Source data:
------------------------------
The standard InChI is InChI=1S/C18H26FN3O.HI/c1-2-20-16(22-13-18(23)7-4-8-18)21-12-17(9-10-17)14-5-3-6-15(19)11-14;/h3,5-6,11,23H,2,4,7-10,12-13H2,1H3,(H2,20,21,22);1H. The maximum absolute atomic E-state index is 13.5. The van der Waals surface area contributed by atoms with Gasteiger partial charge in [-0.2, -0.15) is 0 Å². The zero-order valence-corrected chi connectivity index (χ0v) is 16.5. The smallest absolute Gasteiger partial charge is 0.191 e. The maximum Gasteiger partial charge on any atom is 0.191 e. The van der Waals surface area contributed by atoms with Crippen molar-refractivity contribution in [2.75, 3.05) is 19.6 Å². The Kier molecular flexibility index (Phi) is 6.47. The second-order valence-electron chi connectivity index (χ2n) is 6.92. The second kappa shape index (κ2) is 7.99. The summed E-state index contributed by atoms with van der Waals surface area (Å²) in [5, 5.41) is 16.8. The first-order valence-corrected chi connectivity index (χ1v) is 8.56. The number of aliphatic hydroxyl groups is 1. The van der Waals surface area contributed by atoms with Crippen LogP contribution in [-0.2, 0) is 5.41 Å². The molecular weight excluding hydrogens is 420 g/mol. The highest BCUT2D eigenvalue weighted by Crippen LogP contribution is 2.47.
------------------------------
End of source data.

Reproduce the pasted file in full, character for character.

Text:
The standard InChI is InChI=1S/C18H26FN3O.HI/c1-2-20-16(22-13-18(23)7-4-8-18)21-12-17(9-10-17)14-5-3-6-15(19)11-14;/h3,5-6,11,23H,2,4,7-10,12-13H2,1H3,(H2,20,21,22);1H. The maximum absolute atomic E-state index is 13.5. The van der Waals surface area contributed by atoms with Gasteiger partial charge in [-0.2, -0.15) is 0 Å². The zero-order valence-corrected chi connectivity index (χ0v) is 16.5. The smallest absolute Gasteiger partial charge is 0.191 e. The maximum Gasteiger partial charge on any atom is 0.191 e. The van der Waals surface area contributed by atoms with Crippen molar-refractivity contribution in [2.75, 3.05) is 19.6 Å². The Kier molecular flexibility index (Phi) is 6.47. The second-order valence-electron chi connectivity index (χ2n) is 6.92. The second kappa shape index (κ2) is 7.99. The summed E-state index contributed by atoms with van der Waals surface area (Å²) in [5, 5.41) is 16.8. The first-order valence-corrected chi connectivity index (χ1v) is 8.56. The number of aliphatic hydroxyl groups is 1. The van der Waals surface area contributed by atoms with Crippen LogP contribution in [-0.2, 0) is 5.41 Å². The molecular weight excluding hydrogens is 420 g/mol. The highest BCUT2D eigenvalue weighted by Crippen LogP contribution is 2.47.